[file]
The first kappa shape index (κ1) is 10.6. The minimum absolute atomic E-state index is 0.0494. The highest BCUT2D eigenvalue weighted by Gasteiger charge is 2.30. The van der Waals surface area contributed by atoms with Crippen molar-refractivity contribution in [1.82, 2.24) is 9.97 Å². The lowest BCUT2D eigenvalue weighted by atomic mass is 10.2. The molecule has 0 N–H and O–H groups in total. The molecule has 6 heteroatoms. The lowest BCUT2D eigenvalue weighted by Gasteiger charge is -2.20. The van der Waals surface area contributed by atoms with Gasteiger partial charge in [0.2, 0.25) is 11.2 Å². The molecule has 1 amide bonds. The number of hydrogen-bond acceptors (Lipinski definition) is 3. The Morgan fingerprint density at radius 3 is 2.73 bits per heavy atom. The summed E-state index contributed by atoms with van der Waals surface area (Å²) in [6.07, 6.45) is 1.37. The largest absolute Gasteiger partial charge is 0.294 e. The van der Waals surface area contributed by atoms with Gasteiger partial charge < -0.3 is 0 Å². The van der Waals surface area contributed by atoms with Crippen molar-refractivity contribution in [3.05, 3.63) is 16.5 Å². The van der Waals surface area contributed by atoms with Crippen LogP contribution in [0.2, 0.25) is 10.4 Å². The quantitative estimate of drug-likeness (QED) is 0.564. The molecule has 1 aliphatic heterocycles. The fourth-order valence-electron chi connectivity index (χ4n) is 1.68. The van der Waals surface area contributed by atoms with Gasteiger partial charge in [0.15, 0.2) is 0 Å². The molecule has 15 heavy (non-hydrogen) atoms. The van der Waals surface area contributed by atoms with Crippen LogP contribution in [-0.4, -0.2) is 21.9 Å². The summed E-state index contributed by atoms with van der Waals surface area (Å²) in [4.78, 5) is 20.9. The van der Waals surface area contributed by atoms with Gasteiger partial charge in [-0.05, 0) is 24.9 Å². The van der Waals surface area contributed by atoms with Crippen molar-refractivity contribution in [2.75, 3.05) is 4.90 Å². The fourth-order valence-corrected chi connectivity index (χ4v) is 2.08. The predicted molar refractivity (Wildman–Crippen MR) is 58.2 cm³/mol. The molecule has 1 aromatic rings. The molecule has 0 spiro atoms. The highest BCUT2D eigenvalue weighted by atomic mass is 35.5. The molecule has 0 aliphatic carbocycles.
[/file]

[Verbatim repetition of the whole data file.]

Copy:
The first kappa shape index (κ1) is 10.6. The minimum absolute atomic E-state index is 0.0494. The highest BCUT2D eigenvalue weighted by Gasteiger charge is 2.30. The van der Waals surface area contributed by atoms with Crippen molar-refractivity contribution in [1.82, 2.24) is 9.97 Å². The lowest BCUT2D eigenvalue weighted by atomic mass is 10.2. The molecule has 0 N–H and O–H groups in total. The molecule has 6 heteroatoms. The lowest BCUT2D eigenvalue weighted by Gasteiger charge is -2.20. The van der Waals surface area contributed by atoms with Gasteiger partial charge in [0.2, 0.25) is 11.2 Å². The molecule has 1 amide bonds. The number of hydrogen-bond acceptors (Lipinski definition) is 3. The Morgan fingerprint density at radius 3 is 2.73 bits per heavy atom. The summed E-state index contributed by atoms with van der Waals surface area (Å²) in [6.07, 6.45) is 1.37. The largest absolute Gasteiger partial charge is 0.294 e. The van der Waals surface area contributed by atoms with Gasteiger partial charge < -0.3 is 0 Å². The van der Waals surface area contributed by atoms with Crippen molar-refractivity contribution in [3.05, 3.63) is 16.5 Å². The van der Waals surface area contributed by atoms with Crippen LogP contribution in [0.2, 0.25) is 10.4 Å². The quantitative estimate of drug-likeness (QED) is 0.564. The molecule has 1 aliphatic heterocycles. The fourth-order valence-electron chi connectivity index (χ4n) is 1.68. The van der Waals surface area contributed by atoms with Gasteiger partial charge in [0.15, 0.2) is 0 Å². The molecule has 15 heavy (non-hydrogen) atoms. The van der Waals surface area contributed by atoms with Crippen LogP contribution in [-0.4, -0.2) is 21.9 Å². The summed E-state index contributed by atoms with van der Waals surface area (Å²) in [4.78, 5) is 20.9. The van der Waals surface area contributed by atoms with Gasteiger partial charge in [-0.05, 0) is 24.9 Å². The van der Waals surface area contributed by atoms with Crippen molar-refractivity contribution in [2.75, 3.05) is 4.90 Å². The fourth-order valence-corrected chi connectivity index (χ4v) is 2.08. The predicted molar refractivity (Wildman–Crippen MR) is 58.2 cm³/mol. The molecule has 1 aromatic rings. The molecule has 0 spiro atoms. The highest BCUT2D eigenvalue weighted by atomic mass is 35.5. The molecule has 0 aliphatic carbocycles.